“And you as well, with whatever you might decide on,” he replied easily, bringing his hands together on the table. “You may even be able to help in that regard.”

Ling Qi’s expression became more serious. This was what she had been expecting. “Well, I do owe you. That transportation formation couldn’t have been cheap,” she acknowledged.

“Just so,” Fu Xiang said with a cheerful nod. “Worry not. My request is nothing too onerous for one of your skills. It will even help those friends of yours. Li Suyin and Su Ling, I believe?”

Ling Qi pursed her lips, a little unhappy at his casual mention of her friends. She reminded herself that the smirking boy was an ally. “Oh? Just what might your request be?”

“Well, given your impressive destruction of a fellow disciple’s hopes and dreams, I thought that you might be up for doing a few more,” Fu Xiang continued with a laugh. She wasn’t sure what to feel about the tinge of genuine admiration in his voice. “There are several promising production students who have already begun their final projects. If you could ruin the projects or steal their materials, it would ease things considerably.”

Leaning back in her seat, Ling Qi considered the request. She could see what Fu Xiang meant. If she took out some of the competition, this would help Suyin too. But Suyin would probably not approve of this method; Ling Qi could very easily imagine the look of betrayed expectations on her friend’s face. Unlike Yan Renshu, an absurdly obvious villain, this would be disciples that hadn’t harmed her.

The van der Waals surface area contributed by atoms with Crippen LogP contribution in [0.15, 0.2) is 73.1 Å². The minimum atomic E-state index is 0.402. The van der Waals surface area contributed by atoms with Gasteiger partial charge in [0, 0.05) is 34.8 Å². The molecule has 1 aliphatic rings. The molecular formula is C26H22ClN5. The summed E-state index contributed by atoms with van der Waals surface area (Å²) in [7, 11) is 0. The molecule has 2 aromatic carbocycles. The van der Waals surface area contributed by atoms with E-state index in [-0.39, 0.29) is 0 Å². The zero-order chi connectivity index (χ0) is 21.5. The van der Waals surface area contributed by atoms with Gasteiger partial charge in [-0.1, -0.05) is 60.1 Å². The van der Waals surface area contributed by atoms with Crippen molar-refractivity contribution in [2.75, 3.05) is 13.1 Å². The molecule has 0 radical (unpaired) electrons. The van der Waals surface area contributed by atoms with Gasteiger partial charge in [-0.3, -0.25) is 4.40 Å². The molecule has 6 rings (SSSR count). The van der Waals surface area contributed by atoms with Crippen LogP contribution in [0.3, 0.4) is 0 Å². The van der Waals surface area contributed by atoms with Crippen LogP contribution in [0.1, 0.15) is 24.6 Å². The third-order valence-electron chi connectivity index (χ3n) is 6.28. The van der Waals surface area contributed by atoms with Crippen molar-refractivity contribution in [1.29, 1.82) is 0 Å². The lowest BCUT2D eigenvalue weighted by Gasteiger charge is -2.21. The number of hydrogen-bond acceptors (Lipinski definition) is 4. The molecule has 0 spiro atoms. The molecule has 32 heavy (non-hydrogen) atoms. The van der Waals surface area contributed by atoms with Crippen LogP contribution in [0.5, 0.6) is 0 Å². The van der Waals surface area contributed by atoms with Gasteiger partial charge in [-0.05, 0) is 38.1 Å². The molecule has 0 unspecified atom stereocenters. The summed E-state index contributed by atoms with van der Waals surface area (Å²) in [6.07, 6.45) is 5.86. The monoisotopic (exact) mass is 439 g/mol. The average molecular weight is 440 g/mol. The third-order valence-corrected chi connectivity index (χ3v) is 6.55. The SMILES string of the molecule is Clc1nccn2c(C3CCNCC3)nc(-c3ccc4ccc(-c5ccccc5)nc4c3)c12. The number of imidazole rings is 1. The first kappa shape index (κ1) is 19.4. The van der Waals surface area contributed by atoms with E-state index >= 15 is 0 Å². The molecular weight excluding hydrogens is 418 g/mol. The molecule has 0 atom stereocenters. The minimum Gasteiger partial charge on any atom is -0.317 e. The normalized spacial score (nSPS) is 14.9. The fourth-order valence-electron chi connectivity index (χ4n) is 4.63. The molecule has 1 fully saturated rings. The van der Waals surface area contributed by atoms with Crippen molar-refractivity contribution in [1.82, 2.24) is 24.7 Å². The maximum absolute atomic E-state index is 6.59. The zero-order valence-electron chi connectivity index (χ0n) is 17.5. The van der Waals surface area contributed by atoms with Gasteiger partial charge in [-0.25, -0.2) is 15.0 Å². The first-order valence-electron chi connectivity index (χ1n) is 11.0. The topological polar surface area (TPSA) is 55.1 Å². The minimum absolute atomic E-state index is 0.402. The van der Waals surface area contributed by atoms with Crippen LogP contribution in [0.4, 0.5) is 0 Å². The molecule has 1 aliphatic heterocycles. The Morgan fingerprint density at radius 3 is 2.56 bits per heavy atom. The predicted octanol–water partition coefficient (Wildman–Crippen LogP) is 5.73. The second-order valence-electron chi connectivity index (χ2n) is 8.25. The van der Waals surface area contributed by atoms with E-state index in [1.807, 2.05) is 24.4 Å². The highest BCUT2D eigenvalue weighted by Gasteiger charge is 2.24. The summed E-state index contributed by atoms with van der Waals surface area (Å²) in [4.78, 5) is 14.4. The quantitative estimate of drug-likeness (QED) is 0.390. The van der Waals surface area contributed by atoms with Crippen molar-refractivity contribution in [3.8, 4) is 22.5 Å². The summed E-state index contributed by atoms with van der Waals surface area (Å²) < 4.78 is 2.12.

Of course, what Suyin didn’t know couldn’t hurt her. “I’m listening,” she said neutrally.

“The three targets I have in mind have their facilities in the market,” Fu Xiang explained. “The market wards merely prevent violence, not sabotage or theft… but I admit, you would be taking a risk. Should you be caught, you could receive a ban from the market.”

Ling Qi grimaced. “That is quite a risk.” She hadn’t had a good track record for getting out undetected on most of her heists for all her general success.

“It is, but I will act as a go-between for the remainder of the year should it come to that,” he reassured. “However, I think you will find their security less severe than Sir Yan’s. None of the targets are third realm themselves or wealthy enough to purchase the services of one.” He paused, eyeing her speculatively. “I will be satisfied with the sabotage of one of my competitors, but I do not need to tell you that the production track is crowded. Both of us benefit from thinning the herd.”

“... Let me sleep on it,” Ling Qi replied after a moment. In the end, it was a matter of how much risk she wanted to take and how much she was worried about tainting her relationship with Suyin. The girl had grown more practical, but if she found out about this, she would probably be unhappy.

For that matter, she couldn’t imagine Cai being pleased by it either. She was not keen on seeing the hammer of ‘justice’ turned her way.

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A note from Yrsillar

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Sorry for the shortness my good readers, this should be the last sub fifteen hundred word chapter, since I've adjusted my editing since going through this portion of the story.


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Yrsillar